Let’s close them down. Let’s take that money, and let’s invest and do business development deals, external innovation deals, and fill our pipeline of future therapies by outsourcing innovation and doing licensing deals. In other words, all these small biotech companies would become the future pipeline for larger pharma companies. So, we changed the model, and leveraged this shift toward external innovation, and we were able to recruit 19 of the top 20 pharma companies to have a physical presence in the Commonwealth of Massachusetts. And this is all like in the last two decades. That’s amazing. Nowhere else in the world can you say this happened.

Q: And that effort has really reshaped our economy.  

Coughlin: Exactly, and that’s another thing. For anyone in Massachusetts to not fully support and embrace the life sciences industry is just insane because, one, everyone’s going to be a patient at some point. Everybody. And this is the industry that develops therapies and keeps you healthy, keeps you alive.

And two, it’s driving the economy here in Massachusetts. It’s creating jobs and billions of dollars of payroll here in Massachusetts. These are good jobs and it’s not just for scientists. Look, hey, I’m not a doctor. I’m not a scientist. And I’ve had a great career in biotech. People who do communications. People in marketing, legal, accounting, supply chain facilities, engineering, maintenance, everything. We create amazing, good-paying jobs in this industry.

Massachusetts is one-sixth of the size of California and per capita we crush them in NIH funding, and now Massachusetts just won ARPA-H. That’s a big deal. People should be screaming from the rooftops about how important this is for our economy and for patients and for innovation and for the future.

Q: One of the biggest criticisms of this industry, including by political leaders here in Massachusetts, is the high cost of prescription drugs. Is this issue being framed the right way?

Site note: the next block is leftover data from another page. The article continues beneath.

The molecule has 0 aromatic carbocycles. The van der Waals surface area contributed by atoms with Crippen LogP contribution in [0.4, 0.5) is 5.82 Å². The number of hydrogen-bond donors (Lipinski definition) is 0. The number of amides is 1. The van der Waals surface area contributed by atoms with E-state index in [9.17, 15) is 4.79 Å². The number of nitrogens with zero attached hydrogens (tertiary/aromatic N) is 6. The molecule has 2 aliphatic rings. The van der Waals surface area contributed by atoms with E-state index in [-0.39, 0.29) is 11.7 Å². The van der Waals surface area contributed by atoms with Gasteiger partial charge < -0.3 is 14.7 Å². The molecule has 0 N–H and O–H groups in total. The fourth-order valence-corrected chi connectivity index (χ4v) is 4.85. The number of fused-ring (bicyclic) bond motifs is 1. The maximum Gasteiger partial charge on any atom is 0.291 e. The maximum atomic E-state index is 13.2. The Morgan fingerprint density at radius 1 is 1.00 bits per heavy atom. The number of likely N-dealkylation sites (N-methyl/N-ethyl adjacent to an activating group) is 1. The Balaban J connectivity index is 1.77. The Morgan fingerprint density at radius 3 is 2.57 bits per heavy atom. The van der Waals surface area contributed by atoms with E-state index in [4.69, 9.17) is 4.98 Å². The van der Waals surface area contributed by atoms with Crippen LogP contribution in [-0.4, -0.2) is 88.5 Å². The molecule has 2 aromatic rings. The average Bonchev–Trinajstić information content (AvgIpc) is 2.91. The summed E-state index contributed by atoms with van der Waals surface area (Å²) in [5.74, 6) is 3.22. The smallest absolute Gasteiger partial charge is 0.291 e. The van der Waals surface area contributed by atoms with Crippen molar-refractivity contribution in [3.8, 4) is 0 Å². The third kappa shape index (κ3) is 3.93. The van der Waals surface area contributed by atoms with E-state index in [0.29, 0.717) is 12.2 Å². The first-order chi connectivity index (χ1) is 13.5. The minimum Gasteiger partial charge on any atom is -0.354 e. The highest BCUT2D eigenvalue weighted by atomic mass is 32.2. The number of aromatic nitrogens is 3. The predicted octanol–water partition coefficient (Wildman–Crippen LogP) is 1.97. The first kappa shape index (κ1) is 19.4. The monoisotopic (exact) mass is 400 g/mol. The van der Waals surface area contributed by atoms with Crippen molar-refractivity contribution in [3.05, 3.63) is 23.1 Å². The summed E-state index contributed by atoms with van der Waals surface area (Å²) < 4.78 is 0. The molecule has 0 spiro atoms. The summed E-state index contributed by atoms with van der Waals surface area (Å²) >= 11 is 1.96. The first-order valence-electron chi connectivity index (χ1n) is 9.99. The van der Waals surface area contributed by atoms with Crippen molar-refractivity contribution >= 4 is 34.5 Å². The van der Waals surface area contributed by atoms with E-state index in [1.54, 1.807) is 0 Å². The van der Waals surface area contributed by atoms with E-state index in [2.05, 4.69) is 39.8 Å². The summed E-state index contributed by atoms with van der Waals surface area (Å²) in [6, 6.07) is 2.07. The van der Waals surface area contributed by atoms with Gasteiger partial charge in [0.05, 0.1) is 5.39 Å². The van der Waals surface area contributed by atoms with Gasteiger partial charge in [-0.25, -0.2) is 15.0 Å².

Coughlin: The pricing issue is completely misunderstood. When you invent new therapies, it doesn’t drive the cost of health care up, it actually helps avoid cost elsewhere. This was something that really came true during COVID.

COVID hits and for the first time in many of our lives the most important thing in the world to everybody was to end the pandemic. It was bankrupting the world. Everybody came together and said, oh my goodness, we need companies to invent a vaccine, and the government stepped up with things like Operation Warp Speed.

Just here in Massachusetts alone, there were 97 companies that were doing COVID-19 related research, whether it was for a vaccine, an antiviral, or a diagnostic test.

That’s amazing. And in less than 12 months, we were able to invent three vaccines so the world could get back to business. How many people still remember that? Some people just like to make pharma the bad guy, it often feels like nobody wants the pharma industry until they need it.

I’m going to give you another example of how this really plays out.

If you can cure somebody of hepatitis, that drug is expensive upfront. But you’ve cured that person of hepatitis. There are no more hospitalizations. There are no more liver transplants, and that person can live a full life and be productive member of society.